Now we return to the central optimization problem of this paper, which yields us to discuss the features of the Lagrange multiplier associated to this program. This allows us to state some complementary properties of the index R.
While we have solved the minimization program
\begin{array}{cl}\text{Minimize}:& \gamma \frac{A}{\mathit{\text{xy}}}+\frac{\nu}{3}(x+2y)+\mathit{\text{By}}\\ \text{s.a.}& x+y=E[{X}_{1}]E[{Y}_{1}]+K\end{array}
by substituting x = E[X
_{1}] − E[Y
_{1}] + K − y into the objective function, one also would have resolved this by applying the Lagrange method: let us see then which features the associated Lagrange multiplier exhibits and which economic implications could be derived from this.
When the objective is to minimize the cost function subject to the “output constraint”, it is well known that the Lagrange multiplier turns out to be the marginal cost of “production” that is, the increase in total costs when one more unit of output is permitted. Note that the “output” in our constrain corresponds to the branch needs of cash (or alternatively, the branch size), R.
By incorporating R, the minimization problem written in terms of x and y as variables (as before) turns out to be
\begin{array}{cl}\text{Minimize}:& \gamma \frac{A}{\mathit{\text{xy}}}+\frac{\nu}{3}(x+2y)+\mathit{\text{By}}\\ \text{s.a.}& \begin{array}{ll}x+y& =R\\ x& \le 0\end{array}\end{array}
As it is well known, the solution of this constrained optimization problem can be found as well by using the socalled Lagrangian method. If we define the Lagrangian asL(x,y;\lambda )=\gamma \frac{A}{\mathit{\text{xy}}}+\frac{\nu}{3}(x+2y)+\mathit{\text{By}}\lambda (x+yR), the equations given by this Lagrange multiplier method are
\begin{array}{ll}\phantom{\rule{5pt}{0ex}}\frac{\partial L}{\partial x}& =\frac{\gamma A}{y}(\frac{1}{{x}^{2}})+\frac{\nu}{3}\lambda =0\\ =\\ \phantom{\rule{5pt}{0ex}}\frac{\partial L}{\partial y}& =\frac{\gamma A}{x}(\frac{1}{{y}^{2}})+\frac{2\nu}{3}+B\lambda =0\\ =\\ \phantom{\rule{5pt}{0ex}}\frac{\partial L}{\partial \lambda}& =x+y=R,\end{array}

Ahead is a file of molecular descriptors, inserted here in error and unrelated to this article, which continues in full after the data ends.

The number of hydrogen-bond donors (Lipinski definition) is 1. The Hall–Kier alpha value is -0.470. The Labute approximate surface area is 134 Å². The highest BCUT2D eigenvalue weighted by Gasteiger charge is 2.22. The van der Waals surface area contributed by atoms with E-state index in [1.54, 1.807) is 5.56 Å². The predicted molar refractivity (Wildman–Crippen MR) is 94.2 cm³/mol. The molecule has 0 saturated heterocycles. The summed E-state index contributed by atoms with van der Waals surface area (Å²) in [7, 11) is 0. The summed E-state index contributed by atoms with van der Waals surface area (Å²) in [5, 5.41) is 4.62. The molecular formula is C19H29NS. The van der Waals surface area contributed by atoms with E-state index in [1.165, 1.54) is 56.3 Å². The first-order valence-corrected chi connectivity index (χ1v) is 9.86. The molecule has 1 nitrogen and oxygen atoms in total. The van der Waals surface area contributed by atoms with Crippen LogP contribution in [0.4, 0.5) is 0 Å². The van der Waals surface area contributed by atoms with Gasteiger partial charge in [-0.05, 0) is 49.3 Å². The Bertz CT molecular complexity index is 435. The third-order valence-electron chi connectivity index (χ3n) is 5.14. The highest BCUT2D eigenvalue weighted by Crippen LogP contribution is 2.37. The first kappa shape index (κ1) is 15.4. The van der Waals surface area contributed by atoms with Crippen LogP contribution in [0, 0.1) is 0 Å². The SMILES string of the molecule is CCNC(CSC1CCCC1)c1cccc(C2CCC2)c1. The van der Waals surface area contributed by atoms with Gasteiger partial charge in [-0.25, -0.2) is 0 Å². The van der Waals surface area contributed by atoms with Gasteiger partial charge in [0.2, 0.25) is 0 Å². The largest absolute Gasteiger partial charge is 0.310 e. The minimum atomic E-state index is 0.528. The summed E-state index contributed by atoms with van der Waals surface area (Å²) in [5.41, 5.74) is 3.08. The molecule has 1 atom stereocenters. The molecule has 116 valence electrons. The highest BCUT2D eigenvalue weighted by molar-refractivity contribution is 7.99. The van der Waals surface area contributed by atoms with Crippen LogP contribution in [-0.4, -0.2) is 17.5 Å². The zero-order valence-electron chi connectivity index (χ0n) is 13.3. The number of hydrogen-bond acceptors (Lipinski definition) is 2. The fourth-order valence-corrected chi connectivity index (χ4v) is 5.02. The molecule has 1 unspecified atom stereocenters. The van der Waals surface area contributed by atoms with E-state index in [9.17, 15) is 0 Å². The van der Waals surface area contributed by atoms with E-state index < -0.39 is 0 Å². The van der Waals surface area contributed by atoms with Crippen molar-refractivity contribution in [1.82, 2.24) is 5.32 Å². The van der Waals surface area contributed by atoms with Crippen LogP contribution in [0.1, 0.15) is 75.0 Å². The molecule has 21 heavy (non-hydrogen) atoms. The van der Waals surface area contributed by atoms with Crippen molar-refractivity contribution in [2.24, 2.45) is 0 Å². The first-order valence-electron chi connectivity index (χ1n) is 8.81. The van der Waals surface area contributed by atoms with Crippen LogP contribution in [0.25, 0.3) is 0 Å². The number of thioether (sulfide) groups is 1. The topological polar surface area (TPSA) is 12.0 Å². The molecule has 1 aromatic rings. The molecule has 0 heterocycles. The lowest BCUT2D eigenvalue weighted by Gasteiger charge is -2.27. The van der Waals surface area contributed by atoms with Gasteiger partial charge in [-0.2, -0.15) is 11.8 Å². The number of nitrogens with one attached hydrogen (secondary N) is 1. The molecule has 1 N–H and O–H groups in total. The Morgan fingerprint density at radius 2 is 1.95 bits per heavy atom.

where the multiplier λ has an economic interpretation. As it is well known,
\lambda =\frac{\partial {\underline{m}}^{\ast}}{\partial R}
represents the rate of change of the optimal return point{\underline{m}}^{\ast}=\epsilon ({C}_{0}^{\ast},{C}_{z}^{\ast}) when R increases one unit.
From the first and second equations, we have that
\lambda =\frac{\gamma A}{{x}^{2}y}+\frac{\nu}{3}=\frac{\gamma A}{x{y}^{2}}+\frac{2\nu}{3}+B.
From algebraic computation, it is clear that λ is increasing function of both x
^{2}
y and x y
^{2}: actually, if x
^{2}
y or x y
^{2} increase, then\frac{1}{{x}^{2}y} and\frac{1}{x{y}^{2}} decrease, so\frac{1}{{x}^{2}y} and\frac{1}{x{y}^{2}} increase as well, even more if both are multiplied by non negative constants. Finally, to determine that both x
^{2}
y and x y
^{2} are increasing functions of R, we simply use the test of first derivative: since x + y = R then
\begin{array}{l}{x}^{2}y=f(R)={x}^{2}(Rx),\\ x{y}^{2}=g(R)=(Ry){y}^{2}\end{array}
Hence,
\begin{array}{l}{f}^{\prime}(R)={x}^{2}>0,\\ {g}^{\prime}(R)={y}^{2}>0.\end{array}
As a result of this, we have the following sequence of implications:
\text{if}\phantom{\rule{1em}{0ex}}R\nearrow \phantom{\rule{0.3em}{0ex}}\Rightarrow \phantom{\rule{1em}{0ex}}\lambda \nearrow \phantom{\rule{.3em}{0ex}}\Rightarrow \phantom{\rule{1em}{0ex}}\frac{\partial {\underline{m}}^{\ast}}{\partial R}\nearrow \phantom{\rule{1em}{0ex}}\iff \phantom{\rule{1em}{0ex}}\frac{\partial {m}^{\ast}}{\partial R}\nearrow ,
as\lambda =\frac{\partial {\underline{m}}^{\ast}}{\partial R} and{\underline{m}}^{\ast} and m
^{∗} are linearly related. As a consequence of this,

1.
\underset{R\to +\infty}{lim}\frac{\partial {m}^{\ast}}{\partial R}=+\infty, and

2.
\underset{R\to 0}{lim}\frac{\partial {m}^{\ast}}{\partial R}=0,